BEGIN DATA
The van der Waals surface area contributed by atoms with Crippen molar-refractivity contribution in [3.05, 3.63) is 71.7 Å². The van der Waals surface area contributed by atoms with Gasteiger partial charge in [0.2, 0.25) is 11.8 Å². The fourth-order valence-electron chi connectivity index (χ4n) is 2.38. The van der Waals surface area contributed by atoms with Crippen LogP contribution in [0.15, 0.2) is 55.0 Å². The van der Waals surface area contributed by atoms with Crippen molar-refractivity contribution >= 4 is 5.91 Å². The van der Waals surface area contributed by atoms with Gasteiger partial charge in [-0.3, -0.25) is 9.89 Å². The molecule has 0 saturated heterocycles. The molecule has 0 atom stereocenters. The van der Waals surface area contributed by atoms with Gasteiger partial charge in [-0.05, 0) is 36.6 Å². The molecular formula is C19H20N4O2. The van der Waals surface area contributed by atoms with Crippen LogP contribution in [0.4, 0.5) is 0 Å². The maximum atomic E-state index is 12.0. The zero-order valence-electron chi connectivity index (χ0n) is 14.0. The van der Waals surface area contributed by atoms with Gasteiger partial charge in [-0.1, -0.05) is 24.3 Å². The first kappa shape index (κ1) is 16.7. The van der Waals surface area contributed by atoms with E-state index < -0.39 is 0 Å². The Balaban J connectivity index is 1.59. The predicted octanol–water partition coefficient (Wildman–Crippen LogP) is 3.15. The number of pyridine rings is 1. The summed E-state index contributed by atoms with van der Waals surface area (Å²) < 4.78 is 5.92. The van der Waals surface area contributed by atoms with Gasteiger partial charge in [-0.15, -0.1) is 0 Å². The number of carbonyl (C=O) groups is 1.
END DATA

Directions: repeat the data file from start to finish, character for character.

The van der Waals surface area contributed by atoms with Crippen molar-refractivity contribution in [3.05, 3.63) is 71.7 Å². The van der Waals surface area contributed by atoms with Gasteiger partial charge in [0.2, 0.25) is 11.8 Å². The fourth-order valence-electron chi connectivity index (χ4n) is 2.38. The van der Waals surface area contributed by atoms with Crippen LogP contribution in [0.15, 0.2) is 55.0 Å². The van der Waals surface area contributed by atoms with Crippen molar-refractivity contribution >= 4 is 5.91 Å². The van der Waals surface area contributed by atoms with Gasteiger partial charge in [-0.3, -0.25) is 9.89 Å². The molecule has 0 saturated heterocycles. The molecule has 0 atom stereocenters. The van der Waals surface area contributed by atoms with Gasteiger partial charge in [-0.05, 0) is 36.6 Å². The molecular formula is C19H20N4O2. The van der Waals surface area contributed by atoms with Crippen LogP contribution in [0.4, 0.5) is 0 Å². The maximum atomic E-state index is 12.0. The zero-order valence-electron chi connectivity index (χ0n) is 14.0. The van der Waals surface area contributed by atoms with Gasteiger partial charge in [-0.1, -0.05) is 24.3 Å². The first kappa shape index (κ1) is 16.7. The van der Waals surface area contributed by atoms with E-state index < -0.39 is 0 Å². The Balaban J connectivity index is 1.59. The predicted octanol–water partition coefficient (Wildman–Crippen LogP) is 3.15. The number of pyridine rings is 1. The summed E-state index contributed by atoms with van der Waals surface area (Å²) < 4.78 is 5.92. The van der Waals surface area contributed by atoms with Gasteiger partial charge in [-0.15, -0.1) is 0 Å². The number of carbonyl (C=O) groups is 1.